There has been a lot written, tweeted, and argued recently about the place of statues and monuments in cities throughout the world. The arguments made by young scholars at elite British universities and citizens in American cities highlights the emotional, political, cultural, and imaginative power these objects hold. In Eastern Europe, particularly former state socialist countries, the debates over socialist era monuments have been part of life since 1991. In some cases, the argument about trying to erase history by removing socialist era monuments echoes the attempts of the state socialist regimes who erased history both materially and immaterially. This included new construction of monuments, roads, and plazas, and the renaming of existing places, rewriting educational material, and mass cultural programmes.
In Sofia, the capital of Bulgaria after the end of Todor Zhikov’s regime in 1991 the mausoleum built for Georgi Dimitrov, the founder of the People’s Republic of Bulgaria, was demolished in 1999. The area next to the city park in the centre of Sofia where the mausoleum stood remains empty with many plans about what to do with the space nearly twenty years later. Anthropological and geographical studies of Central and Eastern Europe have highlighted the multitude of experiences in the years following the collapse of state socialism across the region. The role of memory is a central part of post-socialist experiences. Creed (1998, 1999) has drawn attention to the ways that socialist memories are used to propose questions of the post-socialist present, emphasising the power of ritual to inform understanding of political and economic changes in everyday activities. Light and Young (2014) argue, through their study of residents contesting the renaming of socialist-era squares and boulevards in Romania, that everyday habits and memory remain stable despite rupture.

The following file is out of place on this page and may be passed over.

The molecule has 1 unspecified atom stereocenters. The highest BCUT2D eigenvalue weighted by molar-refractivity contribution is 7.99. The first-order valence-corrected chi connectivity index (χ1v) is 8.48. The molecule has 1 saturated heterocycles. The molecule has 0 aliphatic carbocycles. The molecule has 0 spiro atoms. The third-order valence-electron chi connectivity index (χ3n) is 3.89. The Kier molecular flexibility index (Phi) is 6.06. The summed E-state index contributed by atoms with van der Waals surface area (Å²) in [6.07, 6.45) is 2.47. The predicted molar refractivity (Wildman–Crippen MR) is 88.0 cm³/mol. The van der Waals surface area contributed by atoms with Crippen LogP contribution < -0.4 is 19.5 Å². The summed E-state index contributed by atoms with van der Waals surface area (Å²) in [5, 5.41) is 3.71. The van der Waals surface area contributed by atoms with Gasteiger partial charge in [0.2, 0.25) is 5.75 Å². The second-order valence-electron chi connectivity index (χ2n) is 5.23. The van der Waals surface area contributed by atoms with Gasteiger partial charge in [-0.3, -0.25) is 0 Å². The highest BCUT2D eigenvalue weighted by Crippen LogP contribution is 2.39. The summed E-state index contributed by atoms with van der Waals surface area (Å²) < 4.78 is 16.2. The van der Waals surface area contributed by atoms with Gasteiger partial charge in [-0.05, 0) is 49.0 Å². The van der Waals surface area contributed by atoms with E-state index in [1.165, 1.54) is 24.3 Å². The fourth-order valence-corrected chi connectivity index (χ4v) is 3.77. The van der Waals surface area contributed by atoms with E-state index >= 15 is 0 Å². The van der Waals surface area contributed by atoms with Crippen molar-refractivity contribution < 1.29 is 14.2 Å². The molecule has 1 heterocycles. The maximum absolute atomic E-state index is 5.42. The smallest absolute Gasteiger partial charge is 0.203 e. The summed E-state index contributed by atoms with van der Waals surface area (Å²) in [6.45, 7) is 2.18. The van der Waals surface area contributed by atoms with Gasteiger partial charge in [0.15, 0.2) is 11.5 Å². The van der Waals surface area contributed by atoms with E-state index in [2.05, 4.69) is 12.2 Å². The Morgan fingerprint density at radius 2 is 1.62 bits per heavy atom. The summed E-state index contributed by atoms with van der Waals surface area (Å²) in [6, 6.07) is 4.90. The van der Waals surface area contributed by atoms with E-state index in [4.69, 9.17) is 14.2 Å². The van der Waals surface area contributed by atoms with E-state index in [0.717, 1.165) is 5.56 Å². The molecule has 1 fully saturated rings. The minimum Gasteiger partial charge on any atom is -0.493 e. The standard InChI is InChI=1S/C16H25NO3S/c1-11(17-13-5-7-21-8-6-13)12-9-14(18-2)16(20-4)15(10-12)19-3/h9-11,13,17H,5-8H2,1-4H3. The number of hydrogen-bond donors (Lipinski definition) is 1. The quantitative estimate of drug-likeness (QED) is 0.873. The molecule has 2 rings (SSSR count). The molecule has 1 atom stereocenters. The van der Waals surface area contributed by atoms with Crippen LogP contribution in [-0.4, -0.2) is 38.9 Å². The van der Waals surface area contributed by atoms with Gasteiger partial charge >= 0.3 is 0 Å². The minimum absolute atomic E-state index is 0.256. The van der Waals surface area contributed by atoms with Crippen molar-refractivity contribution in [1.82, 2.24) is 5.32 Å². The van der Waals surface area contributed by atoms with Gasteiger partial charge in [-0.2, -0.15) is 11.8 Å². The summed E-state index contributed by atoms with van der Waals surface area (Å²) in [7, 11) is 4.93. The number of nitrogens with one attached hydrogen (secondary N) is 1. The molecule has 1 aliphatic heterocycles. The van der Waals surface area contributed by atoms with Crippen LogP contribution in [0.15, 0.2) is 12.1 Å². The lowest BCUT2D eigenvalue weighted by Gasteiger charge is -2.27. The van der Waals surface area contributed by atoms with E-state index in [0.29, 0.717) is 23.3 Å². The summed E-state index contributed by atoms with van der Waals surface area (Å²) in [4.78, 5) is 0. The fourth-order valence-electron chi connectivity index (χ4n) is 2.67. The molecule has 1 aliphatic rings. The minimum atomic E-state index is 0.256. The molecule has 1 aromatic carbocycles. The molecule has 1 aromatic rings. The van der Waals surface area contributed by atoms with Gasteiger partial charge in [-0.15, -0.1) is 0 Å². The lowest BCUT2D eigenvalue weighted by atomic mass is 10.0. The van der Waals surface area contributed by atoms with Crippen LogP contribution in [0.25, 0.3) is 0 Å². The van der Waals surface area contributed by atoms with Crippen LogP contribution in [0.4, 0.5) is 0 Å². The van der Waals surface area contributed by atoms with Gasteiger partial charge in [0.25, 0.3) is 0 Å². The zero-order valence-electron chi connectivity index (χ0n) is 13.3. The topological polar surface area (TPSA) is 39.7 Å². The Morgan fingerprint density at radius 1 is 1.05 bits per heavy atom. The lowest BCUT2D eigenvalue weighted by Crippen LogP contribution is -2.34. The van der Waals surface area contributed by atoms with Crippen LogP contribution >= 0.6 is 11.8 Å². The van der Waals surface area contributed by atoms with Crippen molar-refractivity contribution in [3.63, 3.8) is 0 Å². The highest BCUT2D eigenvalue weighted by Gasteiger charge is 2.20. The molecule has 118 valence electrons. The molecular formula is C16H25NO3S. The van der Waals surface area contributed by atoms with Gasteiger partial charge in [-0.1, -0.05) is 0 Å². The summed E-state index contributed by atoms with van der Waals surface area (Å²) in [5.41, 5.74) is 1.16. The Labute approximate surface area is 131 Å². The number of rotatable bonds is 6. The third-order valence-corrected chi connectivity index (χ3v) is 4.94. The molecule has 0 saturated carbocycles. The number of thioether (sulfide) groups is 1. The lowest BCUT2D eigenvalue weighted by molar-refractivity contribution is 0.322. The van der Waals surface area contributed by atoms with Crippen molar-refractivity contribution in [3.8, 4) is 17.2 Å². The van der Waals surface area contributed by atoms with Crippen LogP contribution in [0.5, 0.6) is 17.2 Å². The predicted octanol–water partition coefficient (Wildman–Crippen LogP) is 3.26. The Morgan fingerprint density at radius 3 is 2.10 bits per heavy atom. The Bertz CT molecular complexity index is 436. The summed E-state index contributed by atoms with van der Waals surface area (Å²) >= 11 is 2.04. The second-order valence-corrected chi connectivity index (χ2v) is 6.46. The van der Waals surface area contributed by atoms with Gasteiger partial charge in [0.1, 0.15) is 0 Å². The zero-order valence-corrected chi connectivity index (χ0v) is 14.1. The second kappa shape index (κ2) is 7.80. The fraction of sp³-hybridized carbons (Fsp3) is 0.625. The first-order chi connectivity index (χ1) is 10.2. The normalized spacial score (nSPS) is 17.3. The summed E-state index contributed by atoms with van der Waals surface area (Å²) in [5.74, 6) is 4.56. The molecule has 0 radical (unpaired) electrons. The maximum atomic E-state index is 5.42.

On July 28th 2017 the socialist era monument “1300 years of Bulgaria” in Sofia was demolished after several years of plans, legal actions, and protests and counter protests. The monument was unfinished at the time state socialism ended in the country and was in a serve state of disrepair. The decision to remove the monument was taken by the Sofia Municipal Council in 2014. However, the decision was repeatedly challenged in court by the monument’s sculptor Valentin Starchev. As part of the controversy around the monument have been efforts to restore the original monument to the Bulgarian army that the socialist regime replaced with ‘1300 years of Bulgaria’. In 2014, a group of 1,400 activists gathered together and organised a petition to restore the earlier Known Warrior Memorial for the 1st and 6th Infantry Regiments. The plans to restore the Known Warrior Memorial comes at a time when charges of erasing history are levelled at anyone disagreeing with monuments. However, in Sofia this memorial will stand in the shadow of the National Palace of Culture built in 1981 by Todor Zhikov’s socialist regime. At least here the relationship between different histories and regimes will be in constant conversation about the past and possible futures.
Site of the Monument of 1300 years of Bulgaria in Sofia. The former monument and the view towards the National Palace of culture.
Images courtesy of Anna Plyushteva and Desire&Subtext
Creed G (1998) Domesticating Revolution: From Socialist Reform to Ambivalent Transition in a Bulgarian Village . University Park, PA: Penn State University Press.
Creed G (1999) Deconstructing socialism in Bulgaria. In: Burawoy M and Verdery K (eds) Uncertain Transition: Ethnographies of Change in the Postsocialist World. New York: Rowman & Littlefield, pp. 223–243.
Light D and Young C (2013) Urban space, political identity and the unwanted legacies of statesocialism: Bucharest’s problematic Centru Civic in the post-socialist era. Nationalities Papers41(4): 515–535.
Light D and Young C (2014) Habit, memory, and the persistence of socialist-era street names in postsocialist Bucharest, Romania. Annals of the Association of American Geographers 104(3): 668– 685.
Reblogged this on Jugraphia Slate.